Today, business leaders across the US are aware of the importance of digital transformation, regardless of their industry. However, as most know, it is not an easy undertaking and needs to go well beyond buzzwords to truly change an organization.
It is helpful to understand how leaders prioritize digital transformation and how they evaluate their progress. To that end, digital consultant and company builder etventure, with the support of market research firm YouGov, has published the results of their study “Digital Transformation and Cooperation with Startups.” The aim of the study was to ascertain the current state of digital transformation in mid-to-large companies. It looks at the significance of digitization; progress and barriers; digital transformation activities; and the impact on employees. The report also examines cooperation with startups as a means to accelerate digital transformation in larger, more established organizations.
The State of Digital Transformation
The report identifies three levels of digitization: incremental, transformative and disruptive. Incremental digitization involves the digitization of existing business processes and customer experience. Transformative digitization involves new digital business models, while disruptive digitization is a radical reinvention of the existing business. Digital transformation, for the purposes of this study, include transformative and disruptive digitization. However, the report does not view incremental digitization as transformation.
Survey respondents recognize the importance of digital transformation and have made it a top priority. Unfortunately, while the overwhelming majority of companies surveyed rank digitization as critically important to their businesses, the study found that many of the activities classified as digital transformation are actually incremental changes. According to the report, “many businesses have a false sense of security.” They also find that transformation is often delegated rather than aggressively driven from the top.
Other key takeaways include:
- There is a heavy reliance on IT teams to deliver transformation initiatives, even though many IT teams lack the entrepreneurial DNA required for true transformation.
- Although survey respondents rank digital transformation as business-critical, only 3% of business state their CEOs are directly involved with management of digital transformation.
- Nearly all survey respondents are currently undertaking some form of digital project. However, these projects are rarely disruptive or transformational.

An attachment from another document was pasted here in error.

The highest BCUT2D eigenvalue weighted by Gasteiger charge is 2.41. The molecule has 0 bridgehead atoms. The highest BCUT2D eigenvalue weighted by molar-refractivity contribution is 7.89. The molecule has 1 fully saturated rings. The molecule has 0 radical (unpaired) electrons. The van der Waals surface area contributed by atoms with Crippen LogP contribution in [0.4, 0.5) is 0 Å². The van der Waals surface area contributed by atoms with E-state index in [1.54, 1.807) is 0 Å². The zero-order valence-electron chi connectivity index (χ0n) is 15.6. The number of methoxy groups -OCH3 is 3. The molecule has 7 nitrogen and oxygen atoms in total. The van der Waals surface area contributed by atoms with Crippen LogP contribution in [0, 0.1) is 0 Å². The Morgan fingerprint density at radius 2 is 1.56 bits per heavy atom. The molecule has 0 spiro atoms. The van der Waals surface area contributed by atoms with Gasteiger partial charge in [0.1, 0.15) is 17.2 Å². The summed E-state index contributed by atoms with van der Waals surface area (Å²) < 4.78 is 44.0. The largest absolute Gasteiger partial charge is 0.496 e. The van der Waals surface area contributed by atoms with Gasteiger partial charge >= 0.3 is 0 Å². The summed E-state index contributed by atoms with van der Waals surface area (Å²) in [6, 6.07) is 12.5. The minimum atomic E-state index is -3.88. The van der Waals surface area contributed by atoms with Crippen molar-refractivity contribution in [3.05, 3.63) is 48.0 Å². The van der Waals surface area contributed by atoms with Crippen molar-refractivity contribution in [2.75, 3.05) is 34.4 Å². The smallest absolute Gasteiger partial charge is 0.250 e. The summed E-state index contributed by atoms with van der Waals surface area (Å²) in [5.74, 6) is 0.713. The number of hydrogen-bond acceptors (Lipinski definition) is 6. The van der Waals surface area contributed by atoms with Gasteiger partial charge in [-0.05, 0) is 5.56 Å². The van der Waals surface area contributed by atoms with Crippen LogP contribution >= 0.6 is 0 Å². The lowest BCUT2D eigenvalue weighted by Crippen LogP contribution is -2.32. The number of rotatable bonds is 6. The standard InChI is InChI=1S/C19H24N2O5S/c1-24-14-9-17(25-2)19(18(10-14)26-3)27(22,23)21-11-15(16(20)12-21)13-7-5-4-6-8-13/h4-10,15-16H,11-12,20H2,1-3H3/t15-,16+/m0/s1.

- Traditional business environments are poorly suited for digital transformation, as true transformation cannot be a part-time exercise.
- Businesses lack an appreciation for how true transformation might lead to a fundamental shakeup of business, with a significant impact on employees at all levels.
- The majority of businesses surveyed do not see startups as a threat.
While it is heartening to read that leaders believe that the vast majority of their staff are equipped to undertake digital transformation, they point out that it is unrealistic to assume, as survey respondents indicate, that 90% of employees are ready for the challenges make an impact on revenue or market share in less than one year. Digital transformation isn’t just about digital processes and business models. Instead, true digital transformation requires significant cultural change. Thus, it is essential to help employees prepare for digital transformation.
While many businesses put all their energy into driving digital transformation themselves, another way of coping with digital transformation is to cooperate with the disrupters themselves: startups. Most startups are in dire need of what traditional businesses have – an established customer base, market experience and reach. For traditional businesses, collaboration with startups enables them to get on the fast track to true transformation – with low risk. Cooperation between corporations and startups brings together two very different cultures, which can be challenging. However, the report views corporate/startup collaboration as typically a win-win.